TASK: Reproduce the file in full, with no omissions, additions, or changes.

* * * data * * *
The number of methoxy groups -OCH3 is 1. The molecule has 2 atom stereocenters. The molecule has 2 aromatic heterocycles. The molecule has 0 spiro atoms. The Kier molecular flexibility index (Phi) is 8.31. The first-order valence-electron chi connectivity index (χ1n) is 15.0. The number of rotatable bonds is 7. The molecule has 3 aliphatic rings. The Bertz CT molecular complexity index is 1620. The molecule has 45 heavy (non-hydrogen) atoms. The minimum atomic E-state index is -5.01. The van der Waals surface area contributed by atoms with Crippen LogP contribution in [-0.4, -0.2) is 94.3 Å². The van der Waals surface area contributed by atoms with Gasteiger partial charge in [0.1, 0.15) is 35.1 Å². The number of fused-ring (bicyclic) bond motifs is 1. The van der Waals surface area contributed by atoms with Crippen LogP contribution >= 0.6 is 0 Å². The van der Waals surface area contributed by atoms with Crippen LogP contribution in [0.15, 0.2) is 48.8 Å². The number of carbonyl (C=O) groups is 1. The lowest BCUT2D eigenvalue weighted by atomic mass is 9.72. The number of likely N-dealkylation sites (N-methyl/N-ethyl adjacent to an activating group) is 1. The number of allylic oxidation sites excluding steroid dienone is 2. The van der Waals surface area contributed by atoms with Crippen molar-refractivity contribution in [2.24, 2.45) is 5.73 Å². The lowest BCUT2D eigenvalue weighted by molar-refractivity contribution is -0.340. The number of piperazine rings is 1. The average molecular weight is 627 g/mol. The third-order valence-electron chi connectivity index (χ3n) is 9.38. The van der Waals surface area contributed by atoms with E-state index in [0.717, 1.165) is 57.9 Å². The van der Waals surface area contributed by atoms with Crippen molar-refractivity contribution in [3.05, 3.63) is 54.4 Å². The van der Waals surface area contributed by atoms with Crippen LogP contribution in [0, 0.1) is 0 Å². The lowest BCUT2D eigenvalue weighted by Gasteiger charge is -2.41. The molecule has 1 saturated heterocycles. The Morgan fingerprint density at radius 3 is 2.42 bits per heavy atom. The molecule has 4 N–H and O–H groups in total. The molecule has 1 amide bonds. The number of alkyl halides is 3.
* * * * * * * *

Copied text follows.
The number of methoxy groups -OCH3 is 1. The molecule has 2 atom stereocenters. The molecule has 2 aromatic heterocycles. The molecule has 0 spiro atoms. The Kier molecular flexibility index (Phi) is 8.31. The first-order valence-electron chi connectivity index (χ1n) is 15.0. The number of rotatable bonds is 7. The molecule has 3 aliphatic rings. The Bertz CT molecular complexity index is 1620. The molecule has 45 heavy (non-hydrogen) atoms. The minimum atomic E-state index is -5.01. The van der Waals surface area contributed by atoms with Crippen LogP contribution in [-0.4, -0.2) is 94.3 Å². The van der Waals surface area contributed by atoms with Gasteiger partial charge in [0.1, 0.15) is 35.1 Å². The number of fused-ring (bicyclic) bond motifs is 1. The van der Waals surface area contributed by atoms with Crippen LogP contribution >= 0.6 is 0 Å². The van der Waals surface area contributed by atoms with Crippen LogP contribution in [0.15, 0.2) is 48.8 Å². The number of carbonyl (C=O) groups is 1. The lowest BCUT2D eigenvalue weighted by atomic mass is 9.72. The number of likely N-dealkylation sites (N-methyl/N-ethyl adjacent to an activating group) is 1. The number of allylic oxidation sites excluding steroid dienone is 2. The van der Waals surface area contributed by atoms with Crippen molar-refractivity contribution in [2.24, 2.45) is 5.73 Å². The lowest BCUT2D eigenvalue weighted by molar-refractivity contribution is -0.340. The number of piperazine rings is 1. The average molecular weight is 627 g/mol. The third-order valence-electron chi connectivity index (χ3n) is 9.38. The van der Waals surface area contributed by atoms with E-state index in [0.717, 1.165) is 57.9 Å². The van der Waals surface area contributed by atoms with Crippen molar-refractivity contribution in [3.05, 3.63) is 54.4 Å². The van der Waals surface area contributed by atoms with Crippen LogP contribution in [0, 0.1) is 0 Å². The lowest BCUT2D eigenvalue weighted by Gasteiger charge is -2.41. The molecule has 1 saturated heterocycles. The Morgan fingerprint density at radius 3 is 2.42 bits per heavy atom. The molecule has 4 N–H and O–H groups in total. The molecule has 1 amide bonds. The number of alkyl halides is 3.